Rice, sheep and lamb numbers drop to lowest levels since 1920s: ABS
Continuing unfavourable conditions and a lack of water kept Australian agricultural production down during 2007-08, according to figures released by the Australian Bureau of Statistics. With laws of supply and demand dictating prices, it does not bode well for some food prices, though there were some favourable figures.
Rice plantings dropped to the lowest levels since 1927 – from 20,000 hectares in 2006-07 to 3,000 hectares in 2007-08 – while production was down 86% to 23,000 tonnes. Rice has been one of the few food commodities that has not retreated greatly from highs despite the softening of food commodity prices. The price is still 78% higher than October 2007, after prices skyrocketed late last year and in the early months of this year on supply concerns – this was heightened after export restrictions were put in place by some rice producing countries.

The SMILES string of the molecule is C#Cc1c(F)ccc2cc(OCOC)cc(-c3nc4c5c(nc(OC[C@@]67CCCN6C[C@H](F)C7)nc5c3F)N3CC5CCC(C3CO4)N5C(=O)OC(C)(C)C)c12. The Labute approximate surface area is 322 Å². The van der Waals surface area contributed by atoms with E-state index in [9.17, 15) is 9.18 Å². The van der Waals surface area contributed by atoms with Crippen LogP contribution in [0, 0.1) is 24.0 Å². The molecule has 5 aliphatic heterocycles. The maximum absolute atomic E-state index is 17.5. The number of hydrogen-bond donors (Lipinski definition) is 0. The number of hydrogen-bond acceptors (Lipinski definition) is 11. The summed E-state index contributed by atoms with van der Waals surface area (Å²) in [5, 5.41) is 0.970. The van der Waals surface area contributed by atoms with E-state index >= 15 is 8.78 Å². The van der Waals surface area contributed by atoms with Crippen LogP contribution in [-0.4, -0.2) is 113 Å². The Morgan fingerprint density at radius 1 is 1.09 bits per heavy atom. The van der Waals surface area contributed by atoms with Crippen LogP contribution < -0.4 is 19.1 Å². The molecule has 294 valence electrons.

Sheep and lamb numbers – at 79 million head were also at their lowest levels since the 1920s, but plantings of grain sorghum came in at a record high of one million hectares, leading to a tripling in production to 4 million tonnes.
Other notable crop and livestock numbers for 2007-08 are listed below:
* Meat cattle were on par with 2006-07 at 25.3 million head.
* Milk cattle numbers decreased 6% to 2.5 million head.
* Pig numbers were reported at 2.2 million head, a decrease of 16%.
* Wheat production was at 13.8 million tonnes, an increase of 28% .
* Barley production rose by 69% to 7.2 million tonnes, but was still below the average production of the previous 5 years.
* Oat production was up 107% with 1.5 million tonnes harvested
* Canola production rose by 117% to 1.2 million tonnes
* Production of sugar cane cut for crushing fell by 7%
* Cotton lint production declined 44% to 158,000 tonnes, with the area planted to cotton the lowest since 1980-81.
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